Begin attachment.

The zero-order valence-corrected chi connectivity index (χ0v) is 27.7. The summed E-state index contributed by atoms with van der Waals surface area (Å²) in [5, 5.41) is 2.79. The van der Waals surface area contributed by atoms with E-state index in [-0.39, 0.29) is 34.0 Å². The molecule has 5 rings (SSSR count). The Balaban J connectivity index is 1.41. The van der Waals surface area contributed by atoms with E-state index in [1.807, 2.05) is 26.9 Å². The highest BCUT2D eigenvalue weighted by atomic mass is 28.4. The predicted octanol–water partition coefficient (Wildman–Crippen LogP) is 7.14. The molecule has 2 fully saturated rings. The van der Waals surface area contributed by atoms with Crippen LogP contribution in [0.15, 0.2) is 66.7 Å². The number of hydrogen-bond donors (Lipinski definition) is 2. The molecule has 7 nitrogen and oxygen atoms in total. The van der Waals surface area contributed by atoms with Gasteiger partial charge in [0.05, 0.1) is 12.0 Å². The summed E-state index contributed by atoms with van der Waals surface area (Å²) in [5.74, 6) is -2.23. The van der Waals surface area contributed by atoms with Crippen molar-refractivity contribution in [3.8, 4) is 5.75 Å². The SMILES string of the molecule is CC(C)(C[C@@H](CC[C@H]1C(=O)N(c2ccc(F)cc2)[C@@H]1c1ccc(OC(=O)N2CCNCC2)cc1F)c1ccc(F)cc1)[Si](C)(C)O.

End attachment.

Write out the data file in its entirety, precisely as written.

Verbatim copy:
The zero-order valence-corrected chi connectivity index (χ0v) is 27.7. The summed E-state index contributed by atoms with van der Waals surface area (Å²) in [5, 5.41) is 2.79. The van der Waals surface area contributed by atoms with E-state index in [-0.39, 0.29) is 34.0 Å². The molecule has 5 rings (SSSR count). The Balaban J connectivity index is 1.41. The van der Waals surface area contributed by atoms with E-state index in [1.807, 2.05) is 26.9 Å². The highest BCUT2D eigenvalue weighted by atomic mass is 28.4. The predicted octanol–water partition coefficient (Wildman–Crippen LogP) is 7.14. The molecule has 2 fully saturated rings. The van der Waals surface area contributed by atoms with Crippen LogP contribution in [0.15, 0.2) is 66.7 Å². The number of hydrogen-bond donors (Lipinski definition) is 2. The molecule has 7 nitrogen and oxygen atoms in total. The van der Waals surface area contributed by atoms with Gasteiger partial charge in [0.05, 0.1) is 12.0 Å². The summed E-state index contributed by atoms with van der Waals surface area (Å²) in [5.74, 6) is -2.23. The van der Waals surface area contributed by atoms with Crippen molar-refractivity contribution in [3.8, 4) is 5.75 Å². The SMILES string of the molecule is CC(C)(C[C@@H](CC[C@H]1C(=O)N(c2ccc(F)cc2)[C@@H]1c1ccc(OC(=O)N2CCNCC2)cc1F)c1ccc(F)cc1)[Si](C)(C)O.